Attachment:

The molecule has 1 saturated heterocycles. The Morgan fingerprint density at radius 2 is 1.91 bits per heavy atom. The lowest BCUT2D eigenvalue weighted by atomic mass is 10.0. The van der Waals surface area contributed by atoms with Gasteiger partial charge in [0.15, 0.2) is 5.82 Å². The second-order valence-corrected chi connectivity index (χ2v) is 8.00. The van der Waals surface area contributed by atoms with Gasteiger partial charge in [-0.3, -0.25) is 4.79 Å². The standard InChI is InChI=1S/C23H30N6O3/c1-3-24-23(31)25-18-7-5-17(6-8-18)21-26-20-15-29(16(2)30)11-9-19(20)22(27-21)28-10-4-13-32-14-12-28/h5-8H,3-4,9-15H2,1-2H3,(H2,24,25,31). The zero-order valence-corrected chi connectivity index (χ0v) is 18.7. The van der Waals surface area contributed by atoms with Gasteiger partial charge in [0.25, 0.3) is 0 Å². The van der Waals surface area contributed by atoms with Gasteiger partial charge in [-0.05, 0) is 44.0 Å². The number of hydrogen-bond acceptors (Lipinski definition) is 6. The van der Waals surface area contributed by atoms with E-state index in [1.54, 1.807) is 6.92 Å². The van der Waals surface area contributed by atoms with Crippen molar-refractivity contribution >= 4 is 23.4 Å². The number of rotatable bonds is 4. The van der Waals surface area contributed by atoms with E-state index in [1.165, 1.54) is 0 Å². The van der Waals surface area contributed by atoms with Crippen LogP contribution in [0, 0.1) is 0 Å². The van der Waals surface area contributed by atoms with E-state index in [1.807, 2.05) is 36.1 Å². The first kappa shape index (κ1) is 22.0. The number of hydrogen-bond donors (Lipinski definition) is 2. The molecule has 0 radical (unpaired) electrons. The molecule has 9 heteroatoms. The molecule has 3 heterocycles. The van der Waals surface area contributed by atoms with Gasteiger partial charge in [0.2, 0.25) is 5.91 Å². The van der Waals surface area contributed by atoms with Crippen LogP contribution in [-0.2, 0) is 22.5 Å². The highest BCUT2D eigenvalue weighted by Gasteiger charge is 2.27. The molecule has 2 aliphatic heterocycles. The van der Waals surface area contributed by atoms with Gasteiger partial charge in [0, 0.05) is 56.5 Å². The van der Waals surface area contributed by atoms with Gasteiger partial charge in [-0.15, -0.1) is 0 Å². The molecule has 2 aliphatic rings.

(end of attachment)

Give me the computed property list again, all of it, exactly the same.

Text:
The molecule has 1 saturated heterocycles. The Morgan fingerprint density at radius 2 is 1.91 bits per heavy atom. The lowest BCUT2D eigenvalue weighted by atomic mass is 10.0. The van der Waals surface area contributed by atoms with Gasteiger partial charge in [0.15, 0.2) is 5.82 Å². The second-order valence-corrected chi connectivity index (χ2v) is 8.00. The van der Waals surface area contributed by atoms with Gasteiger partial charge in [-0.3, -0.25) is 4.79 Å². The standard InChI is InChI=1S/C23H30N6O3/c1-3-24-23(31)25-18-7-5-17(6-8-18)21-26-20-15-29(16(2)30)11-9-19(20)22(27-21)28-10-4-13-32-14-12-28/h5-8H,3-4,9-15H2,1-2H3,(H2,24,25,31). The zero-order valence-corrected chi connectivity index (χ0v) is 18.7. The van der Waals surface area contributed by atoms with Gasteiger partial charge in [0.25, 0.3) is 0 Å². The van der Waals surface area contributed by atoms with Gasteiger partial charge in [-0.05, 0) is 44.0 Å². The number of hydrogen-bond acceptors (Lipinski definition) is 6. The van der Waals surface area contributed by atoms with E-state index in [1.54, 1.807) is 6.92 Å². The van der Waals surface area contributed by atoms with Crippen molar-refractivity contribution >= 4 is 23.4 Å². The number of rotatable bonds is 4. The van der Waals surface area contributed by atoms with E-state index in [1.165, 1.54) is 0 Å². The van der Waals surface area contributed by atoms with Crippen LogP contribution in [0, 0.1) is 0 Å². The van der Waals surface area contributed by atoms with E-state index in [1.807, 2.05) is 36.1 Å². The first kappa shape index (κ1) is 22.0. The number of hydrogen-bond donors (Lipinski definition) is 2. The molecule has 0 radical (unpaired) electrons. The molecule has 9 heteroatoms. The molecule has 3 heterocycles. The van der Waals surface area contributed by atoms with Gasteiger partial charge in [0.2, 0.25) is 5.91 Å². The van der Waals surface area contributed by atoms with Crippen LogP contribution in [-0.2, 0) is 22.5 Å². The highest BCUT2D eigenvalue weighted by Gasteiger charge is 2.27. The molecule has 2 aliphatic heterocycles. The van der Waals surface area contributed by atoms with Gasteiger partial charge in [0, 0.05) is 56.5 Å². The van der Waals surface area contributed by atoms with Gasteiger partial charge in [-0.15, -0.1) is 0 Å². The molecule has 2 aliphatic rings.